It's probably a little bit premature to think about album two, so maybe like a little EP as a stop-gap between the two.... It's the kind of thing I could do, and produce at home. It doesn't have to sound like a complete finished article, that's the beauty of it. Maybe I'll just do it on a four-track or something, just to try and capture that.
And it just keeps me sane, writing, I think, because I just love it. It's quite natural, I think, for artists to get to the point where you sort of outgrow you're work. I've been proud of this album, The Half Chapter, for a long time, and most of the album has been around for over a year, so it's unusual for me to be proud of something that I've done for that long. And I still am very proud of it, but, at the same time, I've just turned 23, and I think that this kind of age, you grow, a lot, all the time, and a year's like a long time for your influences to change. I guess you kind of grow up a lot in that time, as well. Late teens and early 20s, you grow up and awful lot. And I feel like I can write about different things, as well. Maybe see things from a slightly different angle.

Q. And I guess so much is happening at the moment, which provides more inspiration?
A.
Definitely, but I also look back on things that happened ages ago, but I had a different take on them. So, it can be things that happened ten years ago, or five years ago, but maybe I understand them better these days, and it's fine to write about them in a different way. And that's what I've got to keep doing, otherwise I'm going to get swallowed up by this industry, because it's a weird thing to get used to.

Q. Yeah, I read in your bio, that you once described yourself as a bit of a depressive. Now that you're successful, is it easier to feel happier, or easier to feel depressed if, say, you look at the charts and wonder why something so manufactured can dominate over something which has been created by an artist?
A.
That's been there for a while. In fact, this year, has probably been a slightly more healthy year than most, musically. It's been great to see a band, like Kings of Leon, for instance, who have just kind of exploded. I think this year's not been too bad.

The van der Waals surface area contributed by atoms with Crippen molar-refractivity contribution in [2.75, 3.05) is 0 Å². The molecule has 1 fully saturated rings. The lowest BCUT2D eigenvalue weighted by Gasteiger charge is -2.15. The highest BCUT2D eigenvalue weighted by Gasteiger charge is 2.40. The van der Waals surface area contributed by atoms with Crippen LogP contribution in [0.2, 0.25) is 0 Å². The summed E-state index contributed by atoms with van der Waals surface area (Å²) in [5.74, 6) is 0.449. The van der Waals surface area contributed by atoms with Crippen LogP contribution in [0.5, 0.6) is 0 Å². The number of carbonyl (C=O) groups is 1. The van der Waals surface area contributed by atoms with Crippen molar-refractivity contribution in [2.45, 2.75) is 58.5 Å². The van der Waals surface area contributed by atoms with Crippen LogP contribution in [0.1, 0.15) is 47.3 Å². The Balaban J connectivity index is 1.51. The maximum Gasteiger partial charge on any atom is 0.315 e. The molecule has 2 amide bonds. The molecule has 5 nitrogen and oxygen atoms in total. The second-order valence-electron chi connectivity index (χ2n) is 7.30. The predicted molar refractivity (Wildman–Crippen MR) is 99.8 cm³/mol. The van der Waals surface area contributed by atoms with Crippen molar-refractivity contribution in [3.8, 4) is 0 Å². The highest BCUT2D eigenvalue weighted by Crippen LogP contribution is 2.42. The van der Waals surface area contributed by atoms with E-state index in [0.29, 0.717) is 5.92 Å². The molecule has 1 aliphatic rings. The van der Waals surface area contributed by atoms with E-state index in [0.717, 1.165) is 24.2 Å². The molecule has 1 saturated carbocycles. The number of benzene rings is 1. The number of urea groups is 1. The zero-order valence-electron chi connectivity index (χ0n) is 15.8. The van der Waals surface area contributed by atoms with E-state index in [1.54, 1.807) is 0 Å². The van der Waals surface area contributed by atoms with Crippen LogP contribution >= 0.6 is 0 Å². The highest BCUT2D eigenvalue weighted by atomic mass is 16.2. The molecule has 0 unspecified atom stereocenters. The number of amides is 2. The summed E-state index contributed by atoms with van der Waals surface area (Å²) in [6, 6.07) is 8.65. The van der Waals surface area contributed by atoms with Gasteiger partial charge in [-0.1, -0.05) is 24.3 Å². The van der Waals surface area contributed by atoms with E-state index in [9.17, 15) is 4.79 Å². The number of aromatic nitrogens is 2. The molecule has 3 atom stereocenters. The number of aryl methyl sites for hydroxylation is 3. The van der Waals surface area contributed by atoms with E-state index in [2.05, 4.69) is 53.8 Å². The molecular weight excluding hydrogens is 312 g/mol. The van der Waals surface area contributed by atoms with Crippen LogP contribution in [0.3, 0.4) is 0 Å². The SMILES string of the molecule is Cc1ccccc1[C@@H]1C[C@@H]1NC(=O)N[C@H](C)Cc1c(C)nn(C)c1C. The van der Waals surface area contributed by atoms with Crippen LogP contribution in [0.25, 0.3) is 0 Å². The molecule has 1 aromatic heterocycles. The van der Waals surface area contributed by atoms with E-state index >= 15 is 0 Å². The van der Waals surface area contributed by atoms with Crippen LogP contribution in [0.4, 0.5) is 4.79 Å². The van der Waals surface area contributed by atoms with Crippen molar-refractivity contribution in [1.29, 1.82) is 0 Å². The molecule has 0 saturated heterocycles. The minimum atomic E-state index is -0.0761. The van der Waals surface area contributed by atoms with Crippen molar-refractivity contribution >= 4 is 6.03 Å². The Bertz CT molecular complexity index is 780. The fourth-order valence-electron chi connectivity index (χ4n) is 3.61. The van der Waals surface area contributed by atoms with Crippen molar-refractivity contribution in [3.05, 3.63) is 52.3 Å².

I'm not sure if I get depressed, but then I think being busy, in itself, is good. I don't feel as depressed, at the moment, as I have done. But I've not got a lot of time to think about the things that depressed me before, you know.
Some people say that's not a solution, but it's a means to an end. If you can get through your day and feel like you've achieved something that day, then that helps.
What doesn't help is being a musician who sits at home and writes songs, and then goes out for a coffee, and comes back and watches TV, or plays PlayStation, and are in your own company all the time. That's when you hit the spiral, and I'm glad that I've not got too much time to do that at the moment. It's helping me.

Q. So what are your plans? You have a mini tour, which visits the Underworld this week, and Sheryl Crow at the beginning of December. Any touring plans after that? Are you going into Europe, or maybe America?
A.
Well, we're in Japan at the moment. I went there for the first time a couple of weeks ago, and we're going back in between the gigs at the end of November and before Sheryl Crow. So there's that, and we will look at doing things in America and in Europe; we will get to that, but I suppose we just have to see how things go.
If all this takes off massively, here or in Japan, there will be a lot to do. But I think Heavy Soul will build on what we did with the first single, Secret File, which was more of an introduction song. If Heavy Soul builds on that a bit, which is what I expect it to do, then we have our biggest singles that we're holding on to until next year. So I would have thought it's just got to be a steady build until we start hitting the chart positions we want to be hitting.
It's a process, in itself, because it's difficult for bands that are just sort of coming out of nowhere at the minute. We haven't got a TV show we're a spin-off from, you know. You have got to do it the hard way, and keep touring.

Q. The exposure you're getting from the likes of Xfm and Virgin must be useful, though?
A.
We've had a lot of support from Birmingham stuff, as I'm a Birmingham boy. I'm really pleased that Xfm played the first single an awful lot, while the regional stuff has picked up on this one, so if we can get it all combined, as time goes on, it would be good. But it's very rarely an overnight thing...